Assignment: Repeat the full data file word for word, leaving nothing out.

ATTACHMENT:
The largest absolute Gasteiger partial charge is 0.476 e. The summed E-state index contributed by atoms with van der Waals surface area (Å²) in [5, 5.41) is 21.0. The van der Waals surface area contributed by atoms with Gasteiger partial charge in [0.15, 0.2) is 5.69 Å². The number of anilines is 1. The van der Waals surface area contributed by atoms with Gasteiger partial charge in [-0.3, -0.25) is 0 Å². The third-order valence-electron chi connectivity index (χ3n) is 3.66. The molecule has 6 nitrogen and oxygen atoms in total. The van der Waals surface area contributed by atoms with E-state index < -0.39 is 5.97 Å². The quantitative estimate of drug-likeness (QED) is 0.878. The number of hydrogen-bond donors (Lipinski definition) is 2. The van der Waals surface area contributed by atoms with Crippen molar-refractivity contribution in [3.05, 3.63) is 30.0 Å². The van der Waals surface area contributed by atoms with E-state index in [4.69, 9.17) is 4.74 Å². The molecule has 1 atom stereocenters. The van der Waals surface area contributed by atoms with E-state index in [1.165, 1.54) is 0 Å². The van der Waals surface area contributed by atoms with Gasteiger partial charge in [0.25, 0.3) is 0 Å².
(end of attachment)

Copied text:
The largest absolute Gasteiger partial charge is 0.476 e. The summed E-state index contributed by atoms with van der Waals surface area (Å²) in [5, 5.41) is 21.0. The van der Waals surface area contributed by atoms with Gasteiger partial charge in [0.15, 0.2) is 5.69 Å². The number of anilines is 1. The van der Waals surface area contributed by atoms with Gasteiger partial charge in [-0.3, -0.25) is 0 Å². The third-order valence-electron chi connectivity index (χ3n) is 3.66. The molecule has 6 nitrogen and oxygen atoms in total. The van der Waals surface area contributed by atoms with E-state index < -0.39 is 5.97 Å². The quantitative estimate of drug-likeness (QED) is 0.878. The number of hydrogen-bond donors (Lipinski definition) is 2. The van der Waals surface area contributed by atoms with Crippen molar-refractivity contribution in [3.05, 3.63) is 30.0 Å². The van der Waals surface area contributed by atoms with E-state index in [4.69, 9.17) is 4.74 Å². The molecule has 1 atom stereocenters. The van der Waals surface area contributed by atoms with E-state index in [1.165, 1.54) is 0 Å². The van der Waals surface area contributed by atoms with Gasteiger partial charge in [0.25, 0.3) is 0 Å².